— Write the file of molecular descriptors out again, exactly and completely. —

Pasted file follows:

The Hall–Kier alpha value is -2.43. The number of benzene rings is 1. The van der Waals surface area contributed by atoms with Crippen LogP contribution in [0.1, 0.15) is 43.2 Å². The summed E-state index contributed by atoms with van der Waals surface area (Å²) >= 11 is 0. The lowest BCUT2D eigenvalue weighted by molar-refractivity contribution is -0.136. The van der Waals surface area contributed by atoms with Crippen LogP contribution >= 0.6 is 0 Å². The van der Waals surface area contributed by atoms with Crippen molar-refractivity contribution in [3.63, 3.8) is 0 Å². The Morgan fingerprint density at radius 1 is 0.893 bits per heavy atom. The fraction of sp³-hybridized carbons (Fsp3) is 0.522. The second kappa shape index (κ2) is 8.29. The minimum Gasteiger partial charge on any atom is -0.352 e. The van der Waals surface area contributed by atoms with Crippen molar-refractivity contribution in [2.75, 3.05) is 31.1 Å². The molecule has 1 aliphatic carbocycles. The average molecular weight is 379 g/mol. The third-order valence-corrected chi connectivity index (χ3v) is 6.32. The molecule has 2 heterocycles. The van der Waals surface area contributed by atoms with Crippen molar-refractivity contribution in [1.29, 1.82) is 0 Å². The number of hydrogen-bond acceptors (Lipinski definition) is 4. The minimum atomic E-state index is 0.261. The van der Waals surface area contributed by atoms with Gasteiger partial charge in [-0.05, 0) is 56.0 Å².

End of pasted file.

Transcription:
The Hall–Kier alpha value is -2.43. The number of benzene rings is 1. The van der Waals surface area contributed by atoms with Crippen LogP contribution in [0.1, 0.15) is 43.2 Å². The summed E-state index contributed by atoms with van der Waals surface area (Å²) >= 11 is 0. The lowest BCUT2D eigenvalue weighted by molar-refractivity contribution is -0.136. The van der Waals surface area contributed by atoms with Crippen LogP contribution >= 0.6 is 0 Å². The van der Waals surface area contributed by atoms with Crippen molar-refractivity contribution in [3.63, 3.8) is 0 Å². The Morgan fingerprint density at radius 1 is 0.893 bits per heavy atom. The fraction of sp³-hybridized carbons (Fsp3) is 0.522. The second kappa shape index (κ2) is 8.29. The minimum Gasteiger partial charge on any atom is -0.352 e. The van der Waals surface area contributed by atoms with Crippen molar-refractivity contribution in [2.75, 3.05) is 31.1 Å². The molecule has 1 aliphatic carbocycles. The average molecular weight is 379 g/mol. The third-order valence-corrected chi connectivity index (χ3v) is 6.32. The molecule has 2 heterocycles. The van der Waals surface area contributed by atoms with Crippen molar-refractivity contribution in [1.29, 1.82) is 0 Å². The number of hydrogen-bond acceptors (Lipinski definition) is 4. The minimum atomic E-state index is 0.261. The van der Waals surface area contributed by atoms with Gasteiger partial charge in [-0.05, 0) is 56.0 Å².